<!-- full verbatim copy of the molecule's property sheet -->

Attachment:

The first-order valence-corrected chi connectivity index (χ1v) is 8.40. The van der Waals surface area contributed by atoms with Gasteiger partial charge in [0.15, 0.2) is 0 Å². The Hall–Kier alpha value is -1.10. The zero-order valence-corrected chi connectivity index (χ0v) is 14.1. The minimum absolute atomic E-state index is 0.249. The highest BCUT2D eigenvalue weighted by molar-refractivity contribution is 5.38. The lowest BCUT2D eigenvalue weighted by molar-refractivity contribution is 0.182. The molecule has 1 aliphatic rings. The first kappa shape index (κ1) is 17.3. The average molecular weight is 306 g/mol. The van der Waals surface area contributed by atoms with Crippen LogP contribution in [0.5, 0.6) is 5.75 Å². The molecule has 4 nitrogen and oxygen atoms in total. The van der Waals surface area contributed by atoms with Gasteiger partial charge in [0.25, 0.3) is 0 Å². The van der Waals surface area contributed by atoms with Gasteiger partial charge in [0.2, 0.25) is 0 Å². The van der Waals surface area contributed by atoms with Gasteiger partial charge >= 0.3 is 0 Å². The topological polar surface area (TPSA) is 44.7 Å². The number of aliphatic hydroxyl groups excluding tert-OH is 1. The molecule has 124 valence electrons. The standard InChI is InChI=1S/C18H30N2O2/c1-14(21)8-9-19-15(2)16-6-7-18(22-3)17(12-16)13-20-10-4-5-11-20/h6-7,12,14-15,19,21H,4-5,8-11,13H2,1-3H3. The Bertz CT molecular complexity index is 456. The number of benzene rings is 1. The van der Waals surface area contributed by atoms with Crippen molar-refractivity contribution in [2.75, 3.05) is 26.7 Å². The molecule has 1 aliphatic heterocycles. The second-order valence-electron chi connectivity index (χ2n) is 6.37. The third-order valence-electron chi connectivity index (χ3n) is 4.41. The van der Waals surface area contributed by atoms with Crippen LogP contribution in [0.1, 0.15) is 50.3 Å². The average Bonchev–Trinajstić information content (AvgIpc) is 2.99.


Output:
The first-order valence-corrected chi connectivity index (χ1v) is 8.40. The van der Waals surface area contributed by atoms with Gasteiger partial charge in [0.15, 0.2) is 0 Å². The Hall–Kier alpha value is -1.10. The zero-order valence-corrected chi connectivity index (χ0v) is 14.1. The minimum absolute atomic E-state index is 0.249. The highest BCUT2D eigenvalue weighted by molar-refractivity contribution is 5.38. The lowest BCUT2D eigenvalue weighted by molar-refractivity contribution is 0.182. The molecule has 1 aliphatic rings. The first kappa shape index (κ1) is 17.3. The average molecular weight is 306 g/mol. The van der Waals surface area contributed by atoms with Crippen LogP contribution in [0.5, 0.6) is 5.75 Å². The molecule has 4 nitrogen and oxygen atoms in total. The van der Waals surface area contributed by atoms with Gasteiger partial charge in [0.25, 0.3) is 0 Å². The van der Waals surface area contributed by atoms with Gasteiger partial charge in [0.2, 0.25) is 0 Å². The van der Waals surface area contributed by atoms with Gasteiger partial charge >= 0.3 is 0 Å². The topological polar surface area (TPSA) is 44.7 Å². The number of aliphatic hydroxyl groups excluding tert-OH is 1. The molecule has 124 valence electrons. The standard InChI is InChI=1S/C18H30N2O2/c1-14(21)8-9-19-15(2)16-6-7-18(22-3)17(12-16)13-20-10-4-5-11-20/h6-7,12,14-15,19,21H,4-5,8-11,13H2,1-3H3. The Bertz CT molecular complexity index is 456. The number of benzene rings is 1. The van der Waals surface area contributed by atoms with Crippen molar-refractivity contribution in [2.75, 3.05) is 26.7 Å². The molecule has 1 aliphatic heterocycles. The second-order valence-electron chi connectivity index (χ2n) is 6.37. The third-order valence-electron chi connectivity index (χ3n) is 4.41. The van der Waals surface area contributed by atoms with Crippen LogP contribution in [0.1, 0.15) is 50.3 Å². The average Bonchev–Trinajstić information content (AvgIpc) is 2.99.